A new way to trace the origins of algae could identify water sources

Avondale, Pa., May 20, 2023 (GLOBE NEWSWIRE) — New research from scientists at the Stroud™ Water Research Center shows how real-time chlorophyll sensors can be used to determine the origins of algae in rivers and streams , and in turn, identify the sources of pollution that algae sometimes signal.

The study, led by scientists Marc Peipoch, Ph.D., and Scott Ensign, Ph.D., is the first to test and support the use of existing sensor technology to analyze chlorophyll concentration and its movement over time to infer then algae originates in a freshwater environment.

Existing methods for measuring algae via chlorophyll concentration in waterways are simple and commonly used to indicate possible water pollution. But where and when does algae come from remains a mystery. An increase in chlorophyll concentration could simply be the result of a strong storm flow carrying algae from the river bed and into the water column. More worryingly, it could indicate nutrients from farms, a leaking septic tank, or a sewage treatment plant leaking into fresh water and stimulating faster algae growth.

The researchers decided to test the use of EnviroDIY™ monitoring stations, a combination of sensors and Mayfly data loggers, to collect water quality data every few minutes during storms, when algae would move, mix, and flow faster in Brandywine Creek, a tributary of the Christina River in Pennsylvania.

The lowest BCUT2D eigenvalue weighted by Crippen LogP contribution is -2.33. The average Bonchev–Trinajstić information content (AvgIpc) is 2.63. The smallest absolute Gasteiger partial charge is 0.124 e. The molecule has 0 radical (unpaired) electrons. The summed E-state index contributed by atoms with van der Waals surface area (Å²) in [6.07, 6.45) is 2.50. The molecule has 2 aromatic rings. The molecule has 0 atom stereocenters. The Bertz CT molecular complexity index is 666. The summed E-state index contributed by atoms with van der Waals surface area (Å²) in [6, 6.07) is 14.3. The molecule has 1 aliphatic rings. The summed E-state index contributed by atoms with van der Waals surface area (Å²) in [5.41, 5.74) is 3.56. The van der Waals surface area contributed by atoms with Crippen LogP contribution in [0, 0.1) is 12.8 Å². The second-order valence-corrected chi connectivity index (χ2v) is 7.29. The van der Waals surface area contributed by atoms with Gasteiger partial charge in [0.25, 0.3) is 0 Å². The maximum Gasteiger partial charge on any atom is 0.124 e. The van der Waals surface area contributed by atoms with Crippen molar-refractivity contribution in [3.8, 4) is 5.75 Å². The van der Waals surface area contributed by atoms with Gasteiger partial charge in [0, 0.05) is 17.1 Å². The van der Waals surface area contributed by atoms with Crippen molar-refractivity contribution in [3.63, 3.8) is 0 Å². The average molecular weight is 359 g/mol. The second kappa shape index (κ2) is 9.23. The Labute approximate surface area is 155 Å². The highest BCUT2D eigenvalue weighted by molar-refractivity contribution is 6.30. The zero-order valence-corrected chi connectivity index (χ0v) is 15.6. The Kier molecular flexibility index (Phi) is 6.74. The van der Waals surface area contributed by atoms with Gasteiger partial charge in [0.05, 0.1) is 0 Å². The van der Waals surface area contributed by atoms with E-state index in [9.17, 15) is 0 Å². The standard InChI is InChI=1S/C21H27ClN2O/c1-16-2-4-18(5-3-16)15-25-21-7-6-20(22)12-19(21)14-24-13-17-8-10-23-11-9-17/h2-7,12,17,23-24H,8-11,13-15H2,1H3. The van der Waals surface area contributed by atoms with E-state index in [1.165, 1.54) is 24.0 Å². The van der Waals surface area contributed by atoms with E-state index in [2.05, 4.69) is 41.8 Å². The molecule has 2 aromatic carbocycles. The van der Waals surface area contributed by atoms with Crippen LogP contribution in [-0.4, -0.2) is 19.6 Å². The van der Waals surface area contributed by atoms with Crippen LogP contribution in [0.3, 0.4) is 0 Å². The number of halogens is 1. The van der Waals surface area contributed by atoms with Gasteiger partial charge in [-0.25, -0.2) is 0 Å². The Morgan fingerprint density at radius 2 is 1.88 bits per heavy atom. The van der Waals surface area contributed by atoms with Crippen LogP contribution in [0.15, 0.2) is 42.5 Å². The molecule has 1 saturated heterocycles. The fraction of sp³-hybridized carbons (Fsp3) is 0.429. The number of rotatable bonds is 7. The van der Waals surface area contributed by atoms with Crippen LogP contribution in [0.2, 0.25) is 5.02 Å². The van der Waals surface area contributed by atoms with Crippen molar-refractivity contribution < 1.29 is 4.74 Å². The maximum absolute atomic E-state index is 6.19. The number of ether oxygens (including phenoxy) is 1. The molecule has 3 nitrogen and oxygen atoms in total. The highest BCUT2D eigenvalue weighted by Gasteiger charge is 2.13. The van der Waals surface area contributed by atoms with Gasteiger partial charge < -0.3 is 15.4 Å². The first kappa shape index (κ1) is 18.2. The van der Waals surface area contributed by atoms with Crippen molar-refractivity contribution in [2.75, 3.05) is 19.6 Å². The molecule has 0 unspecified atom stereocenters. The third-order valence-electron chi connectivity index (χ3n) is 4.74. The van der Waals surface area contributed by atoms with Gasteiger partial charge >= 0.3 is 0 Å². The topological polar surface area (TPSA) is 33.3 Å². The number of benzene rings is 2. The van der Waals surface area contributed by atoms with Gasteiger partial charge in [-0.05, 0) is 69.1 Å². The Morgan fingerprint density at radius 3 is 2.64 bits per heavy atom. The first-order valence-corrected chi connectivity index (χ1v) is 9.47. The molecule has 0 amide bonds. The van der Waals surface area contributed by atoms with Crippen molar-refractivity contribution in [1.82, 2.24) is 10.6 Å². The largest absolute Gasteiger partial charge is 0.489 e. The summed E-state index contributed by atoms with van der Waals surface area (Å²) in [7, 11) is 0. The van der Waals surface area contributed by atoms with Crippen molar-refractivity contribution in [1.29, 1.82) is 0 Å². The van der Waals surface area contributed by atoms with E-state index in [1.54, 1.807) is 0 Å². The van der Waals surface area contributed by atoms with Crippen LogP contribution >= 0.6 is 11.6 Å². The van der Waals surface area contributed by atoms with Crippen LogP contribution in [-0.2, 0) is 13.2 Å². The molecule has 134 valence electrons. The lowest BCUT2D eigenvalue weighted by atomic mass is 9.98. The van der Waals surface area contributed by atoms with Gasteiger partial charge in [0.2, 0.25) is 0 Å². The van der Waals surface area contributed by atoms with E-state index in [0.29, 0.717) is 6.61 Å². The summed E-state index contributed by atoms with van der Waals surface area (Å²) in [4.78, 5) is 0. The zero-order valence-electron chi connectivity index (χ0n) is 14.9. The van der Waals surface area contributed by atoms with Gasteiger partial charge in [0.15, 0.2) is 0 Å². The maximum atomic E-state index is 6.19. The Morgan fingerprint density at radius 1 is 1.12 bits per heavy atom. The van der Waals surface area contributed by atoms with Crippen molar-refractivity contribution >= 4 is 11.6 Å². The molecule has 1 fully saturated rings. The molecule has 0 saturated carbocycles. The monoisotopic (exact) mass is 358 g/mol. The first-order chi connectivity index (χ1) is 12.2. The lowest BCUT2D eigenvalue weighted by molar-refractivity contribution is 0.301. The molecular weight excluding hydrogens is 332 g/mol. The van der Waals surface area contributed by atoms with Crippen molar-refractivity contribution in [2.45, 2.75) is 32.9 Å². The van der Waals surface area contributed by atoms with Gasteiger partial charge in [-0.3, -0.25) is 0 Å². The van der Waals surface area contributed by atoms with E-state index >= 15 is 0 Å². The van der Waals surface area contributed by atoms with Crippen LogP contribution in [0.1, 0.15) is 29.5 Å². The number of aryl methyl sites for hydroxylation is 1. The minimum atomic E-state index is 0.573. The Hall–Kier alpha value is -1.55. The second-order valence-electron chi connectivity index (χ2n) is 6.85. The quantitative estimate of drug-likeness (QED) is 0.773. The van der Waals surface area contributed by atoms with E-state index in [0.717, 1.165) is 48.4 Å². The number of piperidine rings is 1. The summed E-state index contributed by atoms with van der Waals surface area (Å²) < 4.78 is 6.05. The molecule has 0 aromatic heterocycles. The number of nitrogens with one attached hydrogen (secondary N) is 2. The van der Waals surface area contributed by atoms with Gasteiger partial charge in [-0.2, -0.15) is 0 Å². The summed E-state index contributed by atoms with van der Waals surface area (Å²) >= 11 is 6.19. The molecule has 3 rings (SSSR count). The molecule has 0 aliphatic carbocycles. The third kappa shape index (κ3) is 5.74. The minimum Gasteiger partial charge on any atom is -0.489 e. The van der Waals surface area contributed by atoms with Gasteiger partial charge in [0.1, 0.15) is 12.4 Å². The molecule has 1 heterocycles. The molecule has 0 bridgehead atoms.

Their theory was that if algae were abundant near the point of detection (in this case, the sensors), the chlorophyll concentration would change faster during storms than if the algae came from further away.

“Whether the chlorophyll concentration initially increases or decreases can indicate whether the algae was growing attached to the streambed or floating in the water above,” Peipoch says.

The data confirmed what the scientists had suspected and their findings were published in the peer-reviewed journal Limnology and oceanography letters.

Although not all algae is harmful, too much of any variety can be deadly. When algal blooms eventually die, they feed bacteria that starve the water of oxygen, leading to the death of fish and the death of other aquatic life. Algae outbreaks can also sicken humans, their pets, and marine animals.

Warming temperatures from climate change, excess sunlight from deforestation, and fertilizers from agricultural runoff can fuel algae growth.

Ensign says, “This is an exciting discovery. We have demonstrated for the first time a method to identify sources of algae using existing sensor technology. We believe this method should be applicable at a variety of scales – from the small, shallow streams we see in our backyards to rivers as powerful as the Mississippi.


About the Stroud Water Research Center

The Stroud Water Research Center seeks to advance knowledge and management of freshwater systems through research, education, and watershed restoration globally and to help businesses, landowners, policy makers and individuals to make informed decisions that affect the quality and availability of water around the world. The Stroud Center is an independent 501(c)(3) nonprofit organization recognized as a world leader in freshwater science, environmental education, and watershed restoration, with a site high school studying tropical ecosystems in Costa Rica.